Five mistake first time property renters make
Updated: Sep 9, 2019
You have just purchased your first rental property, which means you need to make sure you are protecting your new asset and the income you are set to derive from it.
A good landlord insurance policy offers extra protection not typically included in standard home and contents policies. Cover, premiums, excess and limits can vary from insurer to insurer, therefore it is important that you find a policy that best protects what is significant; your investment and income.
The following are five common drawbacks you need to avoid as a first-time property investor…
#1 ‘I don’t have enough cover’
Many owners find themselves under-insured simply because they underestimate how much it would really cost to replace their investment property and its contents.
Remember that building costs and standards change, therefore you need to base your sum insured on the amount it would cost to rebuild the property (not on the original purchase price). It is a good idea to engage a quantity surveyor, builder or sworn independent valuer to get an accurate estimate. You also need to factor in other costs such as demolition, debris removal, and architectural, engineering and council costs.
When it comes to content insurance, make an inventory of the contents within the rental and ensure replacement costs are up-to-date.
#2 ‘I have too much cover’
While you don’t want to be half-protected, you also don’t want to be protected for more than you own or be paying for unnecessary cover i.e. you may have brought an apartment building and decide to take out a building policy but your body-corp is likely to already cover the building under a strata title policy.
#3 ‘I’m not covered for that’
You may need a policy that covers ALL depending on your property and requirements.
Many landlords assume they do not need to purchase insurance themselves because they are covered through the body corporate– this is not the case.
The body corporate does not offer protection for unit contents including non-fixed appliances, furniture and electronics, and does not offer protection for loss of rent or legal liability. So, a landlord and contents policy are still required.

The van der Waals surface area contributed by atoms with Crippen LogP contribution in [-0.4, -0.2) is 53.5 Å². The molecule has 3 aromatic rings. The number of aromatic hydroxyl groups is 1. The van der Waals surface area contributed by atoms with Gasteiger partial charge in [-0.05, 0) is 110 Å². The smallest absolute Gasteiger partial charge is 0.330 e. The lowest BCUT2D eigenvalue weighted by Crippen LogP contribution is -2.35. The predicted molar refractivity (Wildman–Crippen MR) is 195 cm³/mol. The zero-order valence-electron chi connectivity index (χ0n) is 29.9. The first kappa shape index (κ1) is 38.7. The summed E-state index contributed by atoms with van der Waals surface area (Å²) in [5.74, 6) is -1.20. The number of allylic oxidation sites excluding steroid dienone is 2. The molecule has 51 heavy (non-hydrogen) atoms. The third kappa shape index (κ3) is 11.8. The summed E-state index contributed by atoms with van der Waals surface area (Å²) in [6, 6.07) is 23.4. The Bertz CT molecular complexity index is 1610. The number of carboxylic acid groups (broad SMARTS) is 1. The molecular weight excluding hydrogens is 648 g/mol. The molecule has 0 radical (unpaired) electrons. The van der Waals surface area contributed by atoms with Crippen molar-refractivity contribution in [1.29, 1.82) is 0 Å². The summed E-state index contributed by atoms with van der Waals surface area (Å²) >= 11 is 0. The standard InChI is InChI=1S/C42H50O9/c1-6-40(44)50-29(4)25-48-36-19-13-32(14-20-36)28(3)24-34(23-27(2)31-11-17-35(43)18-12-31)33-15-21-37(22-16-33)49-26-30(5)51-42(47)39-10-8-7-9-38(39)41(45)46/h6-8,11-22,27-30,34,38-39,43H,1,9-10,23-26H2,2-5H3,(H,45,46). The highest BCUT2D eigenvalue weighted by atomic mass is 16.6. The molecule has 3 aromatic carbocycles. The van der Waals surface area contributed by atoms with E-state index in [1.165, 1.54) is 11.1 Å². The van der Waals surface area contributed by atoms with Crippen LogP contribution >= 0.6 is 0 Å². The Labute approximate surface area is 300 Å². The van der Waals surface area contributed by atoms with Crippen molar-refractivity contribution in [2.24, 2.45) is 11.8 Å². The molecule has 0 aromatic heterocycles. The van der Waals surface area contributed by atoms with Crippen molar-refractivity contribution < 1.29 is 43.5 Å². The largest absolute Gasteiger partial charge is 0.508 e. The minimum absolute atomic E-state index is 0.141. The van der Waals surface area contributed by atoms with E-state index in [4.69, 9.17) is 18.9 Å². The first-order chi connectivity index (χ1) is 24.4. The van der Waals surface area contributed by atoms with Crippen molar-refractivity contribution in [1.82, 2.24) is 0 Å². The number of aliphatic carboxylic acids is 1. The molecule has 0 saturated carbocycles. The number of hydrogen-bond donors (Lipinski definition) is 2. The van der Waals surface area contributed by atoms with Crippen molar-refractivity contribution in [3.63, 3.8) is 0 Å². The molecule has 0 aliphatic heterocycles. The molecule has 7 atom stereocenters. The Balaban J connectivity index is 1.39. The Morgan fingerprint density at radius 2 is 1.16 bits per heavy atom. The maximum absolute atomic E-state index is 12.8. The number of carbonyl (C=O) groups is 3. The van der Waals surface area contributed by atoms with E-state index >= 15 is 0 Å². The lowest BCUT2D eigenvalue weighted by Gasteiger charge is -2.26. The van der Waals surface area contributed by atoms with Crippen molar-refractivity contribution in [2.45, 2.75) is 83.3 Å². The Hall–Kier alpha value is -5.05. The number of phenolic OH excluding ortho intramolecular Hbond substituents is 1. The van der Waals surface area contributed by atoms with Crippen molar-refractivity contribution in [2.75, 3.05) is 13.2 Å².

Make sure you understand your coverage regarding periodic leases and lease continuations and determine whether your insurer will pay out during this type of tenancy.
4# ‘I just want the cheapest option’
There are many reasons premiums vary from insurer to insurer and policy to policy, including amount of cover, sum insured, excess and limits.
Excess – the portion of the claim you must pay before the rest of the claim is paid – is a big one to look out for… some insurers charge low premiums but high excesses which almost render a claim worthless.
When looking for an adequate insurance policy, it is suggested a decision is based on value and need, not price.
TIP: Loss of rent is a common claim made by landlords, so look out for a policy that has $0 excess on loss of rent claims.
#5 ‘I have a great property manager – they are enough insurance’
Even the best property manager cannot control or predict a tenant’s relationship breakdown or job loss, or an attack by Mother Nature, which is why it is important to invest in extra protection.
**The material and contents provided in this article contains general information and does not take into account your personal objectives, financial situation or needs. It is not intended to be advice and you should not act specifically on the basis of this information alone. If expert assistance is required, please contact Peer Wealth on (02) 8014 7608.